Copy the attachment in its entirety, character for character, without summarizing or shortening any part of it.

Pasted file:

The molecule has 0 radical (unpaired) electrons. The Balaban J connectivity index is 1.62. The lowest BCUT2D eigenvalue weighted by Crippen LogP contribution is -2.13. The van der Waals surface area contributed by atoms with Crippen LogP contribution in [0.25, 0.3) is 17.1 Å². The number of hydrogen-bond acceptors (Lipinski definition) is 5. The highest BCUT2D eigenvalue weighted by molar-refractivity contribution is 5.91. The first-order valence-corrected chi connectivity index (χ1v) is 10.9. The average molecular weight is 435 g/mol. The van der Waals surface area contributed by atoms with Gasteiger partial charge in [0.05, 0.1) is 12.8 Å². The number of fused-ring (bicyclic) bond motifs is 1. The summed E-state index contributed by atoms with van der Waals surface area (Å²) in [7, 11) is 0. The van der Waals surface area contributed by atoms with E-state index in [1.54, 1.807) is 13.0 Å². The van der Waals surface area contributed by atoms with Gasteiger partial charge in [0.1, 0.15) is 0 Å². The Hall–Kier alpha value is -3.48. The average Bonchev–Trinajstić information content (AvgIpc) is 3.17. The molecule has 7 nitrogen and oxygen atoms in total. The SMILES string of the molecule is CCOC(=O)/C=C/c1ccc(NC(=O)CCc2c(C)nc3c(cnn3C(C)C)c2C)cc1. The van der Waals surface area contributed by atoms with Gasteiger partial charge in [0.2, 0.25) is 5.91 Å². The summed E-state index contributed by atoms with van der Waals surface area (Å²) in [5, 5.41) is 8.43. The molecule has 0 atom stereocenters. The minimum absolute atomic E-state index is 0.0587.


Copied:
The molecule has 0 radical (unpaired) electrons. The Balaban J connectivity index is 1.62. The lowest BCUT2D eigenvalue weighted by Crippen LogP contribution is -2.13. The van der Waals surface area contributed by atoms with Crippen LogP contribution in [0.25, 0.3) is 17.1 Å². The number of hydrogen-bond acceptors (Lipinski definition) is 5. The highest BCUT2D eigenvalue weighted by molar-refractivity contribution is 5.91. The first-order valence-corrected chi connectivity index (χ1v) is 10.9. The average molecular weight is 435 g/mol. The van der Waals surface area contributed by atoms with Gasteiger partial charge in [0.05, 0.1) is 12.8 Å². The number of fused-ring (bicyclic) bond motifs is 1. The summed E-state index contributed by atoms with van der Waals surface area (Å²) in [7, 11) is 0. The van der Waals surface area contributed by atoms with E-state index in [1.54, 1.807) is 13.0 Å². The van der Waals surface area contributed by atoms with Gasteiger partial charge in [0.1, 0.15) is 0 Å². The Hall–Kier alpha value is -3.48. The average Bonchev–Trinajstić information content (AvgIpc) is 3.17. The molecule has 7 nitrogen and oxygen atoms in total. The SMILES string of the molecule is CCOC(=O)/C=C/c1ccc(NC(=O)CCc2c(C)nc3c(cnn3C(C)C)c2C)cc1. The van der Waals surface area contributed by atoms with Gasteiger partial charge in [0.2, 0.25) is 5.91 Å². The summed E-state index contributed by atoms with van der Waals surface area (Å²) in [5, 5.41) is 8.43. The molecule has 0 atom stereocenters. The minimum absolute atomic E-state index is 0.0587.